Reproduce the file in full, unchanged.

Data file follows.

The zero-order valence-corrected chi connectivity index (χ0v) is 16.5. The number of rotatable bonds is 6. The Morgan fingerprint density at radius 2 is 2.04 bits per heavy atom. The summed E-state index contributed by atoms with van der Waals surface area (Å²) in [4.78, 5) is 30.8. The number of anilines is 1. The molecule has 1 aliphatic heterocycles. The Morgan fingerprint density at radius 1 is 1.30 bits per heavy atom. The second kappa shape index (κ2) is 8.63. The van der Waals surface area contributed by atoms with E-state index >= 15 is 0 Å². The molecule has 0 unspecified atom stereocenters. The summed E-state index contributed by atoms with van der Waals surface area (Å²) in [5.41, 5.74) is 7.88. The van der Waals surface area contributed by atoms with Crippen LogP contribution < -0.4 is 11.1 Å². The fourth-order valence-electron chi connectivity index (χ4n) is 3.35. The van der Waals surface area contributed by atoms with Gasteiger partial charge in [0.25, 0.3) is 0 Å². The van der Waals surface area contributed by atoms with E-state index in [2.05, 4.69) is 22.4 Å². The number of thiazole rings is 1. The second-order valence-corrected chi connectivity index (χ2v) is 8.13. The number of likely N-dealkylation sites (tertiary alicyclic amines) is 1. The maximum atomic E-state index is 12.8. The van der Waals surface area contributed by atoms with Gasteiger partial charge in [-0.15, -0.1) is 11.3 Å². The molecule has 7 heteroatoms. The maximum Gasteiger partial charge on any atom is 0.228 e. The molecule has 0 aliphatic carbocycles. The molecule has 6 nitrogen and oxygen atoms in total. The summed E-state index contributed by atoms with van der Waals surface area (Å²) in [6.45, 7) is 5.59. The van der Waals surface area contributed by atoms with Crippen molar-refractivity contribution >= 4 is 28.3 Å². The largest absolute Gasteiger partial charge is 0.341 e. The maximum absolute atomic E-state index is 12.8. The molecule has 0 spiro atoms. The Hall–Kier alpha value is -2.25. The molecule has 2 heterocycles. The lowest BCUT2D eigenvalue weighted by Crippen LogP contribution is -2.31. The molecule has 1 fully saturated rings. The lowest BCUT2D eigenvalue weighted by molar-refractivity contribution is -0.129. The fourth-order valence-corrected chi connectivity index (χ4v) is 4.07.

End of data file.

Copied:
The zero-order valence-corrected chi connectivity index (χ0v) is 16.5. The number of rotatable bonds is 6. The Morgan fingerprint density at radius 2 is 2.04 bits per heavy atom. The summed E-state index contributed by atoms with van der Waals surface area (Å²) in [4.78, 5) is 30.8. The number of anilines is 1. The molecule has 1 aliphatic heterocycles. The Morgan fingerprint density at radius 1 is 1.30 bits per heavy atom. The second kappa shape index (κ2) is 8.63. The van der Waals surface area contributed by atoms with E-state index >= 15 is 0 Å². The molecule has 0 unspecified atom stereocenters. The summed E-state index contributed by atoms with van der Waals surface area (Å²) in [5.41, 5.74) is 7.88. The van der Waals surface area contributed by atoms with Crippen LogP contribution < -0.4 is 11.1 Å². The fourth-order valence-electron chi connectivity index (χ4n) is 3.35. The van der Waals surface area contributed by atoms with Gasteiger partial charge in [0.25, 0.3) is 0 Å². The van der Waals surface area contributed by atoms with E-state index in [2.05, 4.69) is 22.4 Å². The number of thiazole rings is 1. The second-order valence-corrected chi connectivity index (χ2v) is 8.13. The number of likely N-dealkylation sites (tertiary alicyclic amines) is 1. The maximum atomic E-state index is 12.8. The van der Waals surface area contributed by atoms with Gasteiger partial charge in [-0.15, -0.1) is 11.3 Å². The molecule has 7 heteroatoms. The maximum Gasteiger partial charge on any atom is 0.228 e. The molecule has 0 aliphatic carbocycles. The molecule has 6 nitrogen and oxygen atoms in total. The summed E-state index contributed by atoms with van der Waals surface area (Å²) in [6.45, 7) is 5.59. The van der Waals surface area contributed by atoms with Crippen molar-refractivity contribution >= 4 is 28.3 Å². The largest absolute Gasteiger partial charge is 0.341 e. The maximum absolute atomic E-state index is 12.8. The molecule has 0 spiro atoms. The Hall–Kier alpha value is -2.25. The molecule has 2 heterocycles. The lowest BCUT2D eigenvalue weighted by Crippen LogP contribution is -2.31. The molecule has 1 fully saturated rings. The lowest BCUT2D eigenvalue weighted by molar-refractivity contribution is -0.129. The fourth-order valence-corrected chi connectivity index (χ4v) is 4.07.